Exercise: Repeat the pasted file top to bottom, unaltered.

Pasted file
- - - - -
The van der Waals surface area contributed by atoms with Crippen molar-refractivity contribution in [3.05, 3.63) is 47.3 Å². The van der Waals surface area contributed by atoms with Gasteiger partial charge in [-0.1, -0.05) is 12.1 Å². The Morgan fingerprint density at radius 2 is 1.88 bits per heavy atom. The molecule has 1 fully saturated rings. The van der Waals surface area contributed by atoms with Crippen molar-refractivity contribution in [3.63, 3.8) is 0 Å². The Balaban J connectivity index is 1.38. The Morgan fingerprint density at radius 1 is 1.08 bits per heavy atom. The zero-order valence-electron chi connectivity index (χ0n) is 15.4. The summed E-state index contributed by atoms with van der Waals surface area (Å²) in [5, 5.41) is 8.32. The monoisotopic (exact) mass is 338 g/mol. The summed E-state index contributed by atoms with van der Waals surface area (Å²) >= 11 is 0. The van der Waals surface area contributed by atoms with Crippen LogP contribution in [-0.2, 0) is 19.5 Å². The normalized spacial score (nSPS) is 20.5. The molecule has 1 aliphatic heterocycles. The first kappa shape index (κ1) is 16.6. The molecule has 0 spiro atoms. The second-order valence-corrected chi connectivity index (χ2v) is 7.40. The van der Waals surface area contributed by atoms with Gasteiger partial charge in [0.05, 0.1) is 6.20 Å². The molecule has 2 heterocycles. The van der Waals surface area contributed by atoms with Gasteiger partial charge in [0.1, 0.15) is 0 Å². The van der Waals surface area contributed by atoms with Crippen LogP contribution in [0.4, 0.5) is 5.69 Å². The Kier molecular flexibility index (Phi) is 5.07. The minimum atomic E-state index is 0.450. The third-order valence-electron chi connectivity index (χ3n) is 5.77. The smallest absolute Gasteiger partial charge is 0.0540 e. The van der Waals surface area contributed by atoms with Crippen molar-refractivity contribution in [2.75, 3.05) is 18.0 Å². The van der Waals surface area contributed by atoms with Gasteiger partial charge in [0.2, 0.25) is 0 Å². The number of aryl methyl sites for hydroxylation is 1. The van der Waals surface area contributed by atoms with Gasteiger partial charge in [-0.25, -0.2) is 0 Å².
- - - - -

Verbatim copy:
The van der Waals surface area contributed by atoms with Crippen molar-refractivity contribution in [3.05, 3.63) is 47.3 Å². The van der Waals surface area contributed by atoms with Gasteiger partial charge in [-0.1, -0.05) is 12.1 Å². The Morgan fingerprint density at radius 2 is 1.88 bits per heavy atom. The molecule has 1 fully saturated rings. The van der Waals surface area contributed by atoms with Crippen molar-refractivity contribution in [3.63, 3.8) is 0 Å². The Balaban J connectivity index is 1.38. The Morgan fingerprint density at radius 1 is 1.08 bits per heavy atom. The zero-order valence-electron chi connectivity index (χ0n) is 15.4. The summed E-state index contributed by atoms with van der Waals surface area (Å²) in [5, 5.41) is 8.32. The monoisotopic (exact) mass is 338 g/mol. The summed E-state index contributed by atoms with van der Waals surface area (Å²) >= 11 is 0. The van der Waals surface area contributed by atoms with Crippen LogP contribution in [-0.2, 0) is 19.5 Å². The normalized spacial score (nSPS) is 20.5. The molecule has 1 aliphatic heterocycles. The first kappa shape index (κ1) is 16.6. The molecule has 0 spiro atoms. The second-order valence-corrected chi connectivity index (χ2v) is 7.40. The van der Waals surface area contributed by atoms with Gasteiger partial charge in [0.05, 0.1) is 6.20 Å². The molecule has 2 heterocycles. The van der Waals surface area contributed by atoms with Gasteiger partial charge in [0.1, 0.15) is 0 Å². The van der Waals surface area contributed by atoms with Crippen LogP contribution in [0.4, 0.5) is 5.69 Å². The Kier molecular flexibility index (Phi) is 5.07. The minimum atomic E-state index is 0.450. The third-order valence-electron chi connectivity index (χ3n) is 5.77. The smallest absolute Gasteiger partial charge is 0.0540 e. The van der Waals surface area contributed by atoms with Crippen molar-refractivity contribution in [2.75, 3.05) is 18.0 Å². The van der Waals surface area contributed by atoms with Gasteiger partial charge in [0.2, 0.25) is 0 Å². The number of aryl methyl sites for hydroxylation is 1. The van der Waals surface area contributed by atoms with Gasteiger partial charge in [-0.25, -0.2) is 0 Å².